A reported result versus a complete result

 

In DUI cases, a machine called a gas chromatograph is often used to measure an alcohol concentration in a blood sample.   The measurement, which the machine prints at the end of the process, is called a reported result.  We are finally at the point in Arizona, where courts are starting to recognize that merely providing a reported result is not sufficient evidence.  The law is coming to the same realization that science did many years ago: a reported result from a machine is an incomplete measurement.

A complete measurement includes more than just a reported result.  As a matter of fact, simply providing a reported result is often misleading.  A reported result is only complete when accompanied by a “statement of its uncertainty.” See NIST Technical Note 1297, 1994 Edition.  No measurement is perfect.  The result of any measurement is only an estimation of its value.  A “statement of uncertainty” is the range of doubt that exists regarding a measurement.

A complete test result, must also include:

  • a “Range of Uncertainty” and;
  • “Confidence Interval.” 

To illustrate, let’s assume that a blood test result was .100.  Let’s also assume, based on a review of the machine’s prior performance, a “range of uncertainty” was determined to be ± 5%, with a “confidence interval” of 100%.  This means, the reported result could be as low as a .095 and as high as a .105.  Moreover, this also means, if the same blood sample were repeatedly tested on this equipment, the result would only be outside of the ± 5% range 1 out of a million times.  If this statistic were true, this would certainty be a reported result that you could trust.

On the other hand, what if for the same reported result of .100 the range was ± 30%, with a confidence interval of 50%?  Here, this means the reported result could be as low as .070 or as high as .130.   Furthermore, if you continued to test this sample on the same equipment, 300,000 times of out of a million, the reported result would be outside the range stated above.

When comparing the two complete test results, you can see that providing a mere reported result does not tell us the whole story.    Merely telling us the reported result can actually tell us a very misleading story.  Science will not accept incomplete measurements.  Why should the law?

 

Scottsdale DUI Blood Tests Ruled Unreliable

In July of 2012, I asked a member of the Scottsdale Crime Lab for an interview about some rumors. She refused and told me to get a court order.  At that time I was surprised.  Why would she refuse to do a routine interview? 

 Today we know the answer. 

Today we now know that: (1) the Scottsdale Crime Lab’s blood testing equipment is unreliable; and (2) the testimony of the crime lab personnel is not trustworthy.  Don’t take my word for it – just read the court’s opinion by clicking here.

No Consent, No Warrant, No Blood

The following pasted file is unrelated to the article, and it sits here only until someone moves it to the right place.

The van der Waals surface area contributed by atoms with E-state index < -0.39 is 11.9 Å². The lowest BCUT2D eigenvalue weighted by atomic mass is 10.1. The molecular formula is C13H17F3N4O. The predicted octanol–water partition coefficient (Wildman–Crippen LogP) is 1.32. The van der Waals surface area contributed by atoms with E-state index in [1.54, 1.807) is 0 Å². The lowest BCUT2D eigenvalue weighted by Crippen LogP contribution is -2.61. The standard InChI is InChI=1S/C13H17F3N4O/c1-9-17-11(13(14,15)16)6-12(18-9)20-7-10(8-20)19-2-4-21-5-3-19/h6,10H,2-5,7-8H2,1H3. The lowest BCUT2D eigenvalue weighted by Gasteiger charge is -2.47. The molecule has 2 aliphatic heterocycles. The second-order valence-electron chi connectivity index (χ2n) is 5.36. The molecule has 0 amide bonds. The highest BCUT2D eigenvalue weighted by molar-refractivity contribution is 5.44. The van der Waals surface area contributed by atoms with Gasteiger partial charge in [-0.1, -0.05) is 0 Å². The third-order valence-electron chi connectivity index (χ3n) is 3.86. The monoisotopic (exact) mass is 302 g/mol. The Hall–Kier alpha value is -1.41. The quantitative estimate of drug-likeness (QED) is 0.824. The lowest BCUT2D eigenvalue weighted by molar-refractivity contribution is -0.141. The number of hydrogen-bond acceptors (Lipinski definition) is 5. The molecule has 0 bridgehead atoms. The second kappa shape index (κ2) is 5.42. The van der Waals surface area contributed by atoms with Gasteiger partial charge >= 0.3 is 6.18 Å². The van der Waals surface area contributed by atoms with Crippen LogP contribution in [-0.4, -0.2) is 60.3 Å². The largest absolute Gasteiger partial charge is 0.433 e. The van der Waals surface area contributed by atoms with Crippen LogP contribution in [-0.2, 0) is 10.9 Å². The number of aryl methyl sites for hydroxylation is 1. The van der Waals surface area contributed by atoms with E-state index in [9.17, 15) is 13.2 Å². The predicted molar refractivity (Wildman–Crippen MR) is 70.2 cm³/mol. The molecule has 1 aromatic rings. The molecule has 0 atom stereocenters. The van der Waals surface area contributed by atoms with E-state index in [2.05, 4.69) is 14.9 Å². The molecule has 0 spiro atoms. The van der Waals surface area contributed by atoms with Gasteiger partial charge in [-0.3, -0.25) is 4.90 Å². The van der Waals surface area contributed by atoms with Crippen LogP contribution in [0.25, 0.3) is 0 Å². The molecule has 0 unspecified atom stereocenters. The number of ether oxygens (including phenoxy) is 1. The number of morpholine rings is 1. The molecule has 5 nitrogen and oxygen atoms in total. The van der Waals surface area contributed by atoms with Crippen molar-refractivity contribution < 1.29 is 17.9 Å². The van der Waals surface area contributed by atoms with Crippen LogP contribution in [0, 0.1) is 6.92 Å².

Some things in life seem obvious. It is hotter in the summer. It is colder in the winter. The government must get a warrant to stick a needle in your arm before they forcibly take your blood. However, this last presumption has not been so obvious in Arizona.

For years in Arizona, attorneys have been arguing that law enforcement must get a warrant before taking your blood during a DUI investigation. Unless, of course, the person “expressly consents” to the blood draw. However, many Arizona courts have held that, under Arizona law, we should "imply" your consent to the blood test. Thus, there is no need to ask for your consent, nor to get a warrant before taking blood.

In most DUI cases, officers ask the person suspected of DUI if they will consent to the blood draw. The officer will explain that if you refuse to give consent, a one (1) year license revocation will be triggered. Moreover, the officer will likely inform you that they will also get a telephonic warrant, in a matter of minutes, and forcibly take your blood. Consequently, the majority of people do give consent to the blood draw. This scenario is perfectly legal.

However, every year I see a number cases where law enforcement just takes the person’s blood without asking for consent. They merely say "give me your arm" and take the blood. Most experienced DUI officers will not engage in such conduct. Yet this situation keeps occurring. And until now, many courts have upheld the officer's actions.

On September 1, 2009, the Arizona Court of Appeals stated the obvious.  They held that law enforcement must obtain a search warrant to take a DUI suspects blood - unless the person “expressly agrees” to have their blood drawn. The Court reasoned:

Arizona’s Implied Consent Law, A.R.S. § 28-1321, requires the State to obtain a warrant before drawing a blood sample from a DUI suspect unless the suspect “expressly agree[s]” to submit to the blood test. A.R.S. § 28-1321(B), (D) (Supp. 2005).

We hold that the “express agreement” required by the statute must be affirmatively and unequivocally manifested by words or conduct, and may not be inferred from a suspect’s mere failure to communicate clear objection to the test.

In sum, there is nothing “obvious” about Arizona DUI laws.